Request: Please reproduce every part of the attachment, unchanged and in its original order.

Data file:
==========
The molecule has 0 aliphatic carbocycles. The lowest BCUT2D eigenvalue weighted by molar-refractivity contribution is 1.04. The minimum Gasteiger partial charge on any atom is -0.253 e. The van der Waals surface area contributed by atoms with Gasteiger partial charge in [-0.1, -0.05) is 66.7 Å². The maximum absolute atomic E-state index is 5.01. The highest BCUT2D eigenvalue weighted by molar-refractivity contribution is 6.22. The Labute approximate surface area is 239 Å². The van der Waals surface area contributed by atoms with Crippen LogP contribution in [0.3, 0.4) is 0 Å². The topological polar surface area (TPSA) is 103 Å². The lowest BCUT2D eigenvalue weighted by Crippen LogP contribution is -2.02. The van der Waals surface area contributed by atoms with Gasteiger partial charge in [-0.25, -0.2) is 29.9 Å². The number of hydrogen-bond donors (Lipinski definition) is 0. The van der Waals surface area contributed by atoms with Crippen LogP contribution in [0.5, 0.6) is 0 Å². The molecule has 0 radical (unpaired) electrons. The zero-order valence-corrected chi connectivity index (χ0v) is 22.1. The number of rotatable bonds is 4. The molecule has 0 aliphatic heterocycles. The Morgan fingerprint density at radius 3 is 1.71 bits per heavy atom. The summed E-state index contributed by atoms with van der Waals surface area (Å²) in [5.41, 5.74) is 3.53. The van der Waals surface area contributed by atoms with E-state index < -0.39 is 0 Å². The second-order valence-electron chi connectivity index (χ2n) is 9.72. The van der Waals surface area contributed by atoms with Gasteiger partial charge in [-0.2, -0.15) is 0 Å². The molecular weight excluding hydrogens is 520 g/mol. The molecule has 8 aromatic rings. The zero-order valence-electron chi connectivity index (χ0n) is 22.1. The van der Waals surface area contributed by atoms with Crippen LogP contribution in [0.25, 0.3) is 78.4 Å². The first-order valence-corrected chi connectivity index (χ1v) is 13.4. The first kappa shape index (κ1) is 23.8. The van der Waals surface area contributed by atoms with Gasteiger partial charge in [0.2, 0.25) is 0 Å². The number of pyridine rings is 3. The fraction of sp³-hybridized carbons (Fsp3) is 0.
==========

The molecule has 0 aliphatic carbocycles. The lowest BCUT2D eigenvalue weighted by molar-refractivity contribution is 1.04. The minimum Gasteiger partial charge on any atom is -0.253 e. The van der Waals surface area contributed by atoms with Gasteiger partial charge in [-0.1, -0.05) is 66.7 Å². The maximum absolute atomic E-state index is 5.01. The highest BCUT2D eigenvalue weighted by molar-refractivity contribution is 6.22. The Labute approximate surface area is 239 Å². The van der Waals surface area contributed by atoms with Crippen LogP contribution in [0.3, 0.4) is 0 Å². The topological polar surface area (TPSA) is 103 Å². The lowest BCUT2D eigenvalue weighted by Crippen LogP contribution is -2.02. The van der Waals surface area contributed by atoms with Gasteiger partial charge in [-0.25, -0.2) is 29.9 Å². The number of hydrogen-bond donors (Lipinski definition) is 0. The van der Waals surface area contributed by atoms with Crippen LogP contribution in [0.5, 0.6) is 0 Å². The molecule has 0 radical (unpaired) electrons. The zero-order valence-corrected chi connectivity index (χ0v) is 22.1. The number of rotatable bonds is 4. The molecule has 0 aliphatic heterocycles. The Morgan fingerprint density at radius 3 is 1.71 bits per heavy atom. The summed E-state index contributed by atoms with van der Waals surface area (Å²) in [5.41, 5.74) is 3.53. The van der Waals surface area contributed by atoms with E-state index < -0.39 is 0 Å². The second-order valence-electron chi connectivity index (χ2n) is 9.72. The van der Waals surface area contributed by atoms with Gasteiger partial charge in [-0.2, -0.15) is 0 Å². The molecular weight excluding hydrogens is 520 g/mol. The molecule has 8 aromatic rings. The zero-order valence-electron chi connectivity index (χ0n) is 22.1. The van der Waals surface area contributed by atoms with Crippen LogP contribution in [0.25, 0.3) is 78.4 Å². The first-order valence-corrected chi connectivity index (χ1v) is 13.4. The first kappa shape index (κ1) is 23.8. The van der Waals surface area contributed by atoms with Gasteiger partial charge in [0.2, 0.25) is 0 Å². The number of pyridine rings is 3. The fraction of sp³-hybridized carbons (Fsp3) is 0.